I hear their drum.Fight, gentlemen of England ! fight, bold yeomen! Draw, archers, draw your arrows to the head ! Spur your proud horses hard, and ride in blood; Amaze the welkin with your broken staves !

Enter a Messenger.
What says Lord Stanley ? will he bring his power?

Mess. My lord, he doth deny to come.
K. Rich. Off with his son George's head !

Nor. My lord, the enemy is past the marsh :
After the battle let George Stanley die.
K. Rich. A thousand hearts are great within my

bosom : Advance our standards, set upon our foes; Our ancient word of courage, fair St. George, Inspire us with the spleen of tiery dragons ! Upon them! Victory sits on our helms. [Exeunt

SCENE IV.-Another Part of the Field. Alarum : excursions. Enter NORFOLK and Forces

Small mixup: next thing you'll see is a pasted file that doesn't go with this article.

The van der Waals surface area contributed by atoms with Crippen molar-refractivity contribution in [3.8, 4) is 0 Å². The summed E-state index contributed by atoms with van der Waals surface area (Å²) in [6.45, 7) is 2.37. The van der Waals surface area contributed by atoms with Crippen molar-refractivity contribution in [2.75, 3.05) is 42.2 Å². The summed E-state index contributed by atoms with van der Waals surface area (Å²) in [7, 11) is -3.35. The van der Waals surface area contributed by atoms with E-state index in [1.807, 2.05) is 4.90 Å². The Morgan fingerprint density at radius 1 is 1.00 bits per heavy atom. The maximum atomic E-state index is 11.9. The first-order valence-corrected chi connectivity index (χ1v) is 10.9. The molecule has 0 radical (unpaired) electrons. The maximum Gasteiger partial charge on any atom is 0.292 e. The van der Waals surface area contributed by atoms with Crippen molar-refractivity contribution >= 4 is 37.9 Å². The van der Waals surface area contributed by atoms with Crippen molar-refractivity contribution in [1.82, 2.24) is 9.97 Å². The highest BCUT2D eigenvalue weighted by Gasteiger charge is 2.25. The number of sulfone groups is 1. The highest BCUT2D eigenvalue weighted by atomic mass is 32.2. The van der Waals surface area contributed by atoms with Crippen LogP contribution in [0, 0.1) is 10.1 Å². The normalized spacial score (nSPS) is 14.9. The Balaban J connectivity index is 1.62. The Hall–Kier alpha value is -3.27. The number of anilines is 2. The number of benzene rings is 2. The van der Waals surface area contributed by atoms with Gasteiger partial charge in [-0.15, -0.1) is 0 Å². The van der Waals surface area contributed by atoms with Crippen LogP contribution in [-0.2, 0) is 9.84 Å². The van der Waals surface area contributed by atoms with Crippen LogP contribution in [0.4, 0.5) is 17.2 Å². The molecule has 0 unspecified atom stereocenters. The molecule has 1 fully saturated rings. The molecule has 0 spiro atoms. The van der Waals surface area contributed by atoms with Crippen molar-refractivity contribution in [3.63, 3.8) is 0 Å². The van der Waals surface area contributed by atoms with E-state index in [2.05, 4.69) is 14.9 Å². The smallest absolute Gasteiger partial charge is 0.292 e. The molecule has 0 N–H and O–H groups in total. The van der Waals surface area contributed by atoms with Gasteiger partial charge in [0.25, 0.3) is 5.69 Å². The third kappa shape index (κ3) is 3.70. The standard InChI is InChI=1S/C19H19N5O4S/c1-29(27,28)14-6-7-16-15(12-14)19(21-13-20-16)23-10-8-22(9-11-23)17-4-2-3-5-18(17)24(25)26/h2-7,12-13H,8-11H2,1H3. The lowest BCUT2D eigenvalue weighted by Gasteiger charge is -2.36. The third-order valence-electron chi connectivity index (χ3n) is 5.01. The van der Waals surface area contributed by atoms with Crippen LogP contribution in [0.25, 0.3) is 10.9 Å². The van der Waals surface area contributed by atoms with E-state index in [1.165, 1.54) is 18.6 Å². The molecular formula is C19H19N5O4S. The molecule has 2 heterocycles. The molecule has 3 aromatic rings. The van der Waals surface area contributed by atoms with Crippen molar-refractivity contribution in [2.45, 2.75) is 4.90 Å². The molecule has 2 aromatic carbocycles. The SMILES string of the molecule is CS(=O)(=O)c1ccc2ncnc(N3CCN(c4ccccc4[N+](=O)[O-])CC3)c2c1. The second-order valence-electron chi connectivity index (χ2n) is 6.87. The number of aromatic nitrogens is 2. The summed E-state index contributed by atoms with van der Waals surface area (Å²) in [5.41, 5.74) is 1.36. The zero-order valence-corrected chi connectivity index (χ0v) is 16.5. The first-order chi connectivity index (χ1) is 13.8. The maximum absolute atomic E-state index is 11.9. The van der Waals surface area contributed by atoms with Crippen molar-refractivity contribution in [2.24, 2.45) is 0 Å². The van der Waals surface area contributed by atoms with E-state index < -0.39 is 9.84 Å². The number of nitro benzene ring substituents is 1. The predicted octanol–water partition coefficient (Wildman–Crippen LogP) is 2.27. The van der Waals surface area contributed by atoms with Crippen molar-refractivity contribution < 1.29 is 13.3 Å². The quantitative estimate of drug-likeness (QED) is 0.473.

fighting; to him CATESBY. Cate. Rescue, my Lord of Norfolk, rescue, rescue! The king enacts more wonders than a man, Daring an opposite to every danger : His horse is slain, and all on foot he fights, Seeking for Richmond in the throat of death. Rescue, fair lord, or else the day is lost!

Alarums. Enter King RICHARD. K. Rich. A horse! a horse ! my kingdom for a

horse ! Cate. Withdraw, my lord ; I'll help you to a

horse. K. Rich. Slave, I have set my life upon a cast, And I will stand the hazard of the die : I think there be six Richmonds in the field; Five have I slain to-day instead of him. A horse ! a horse ! my kingdom for a horse.


SCENE V.-Another Part of the Field. Alarum. Enter RICHARD and RICHMOND ; they

fight. RICHARD is slain. Retreat and flourish. Re-enter RICHMOND, STANLEY bearing the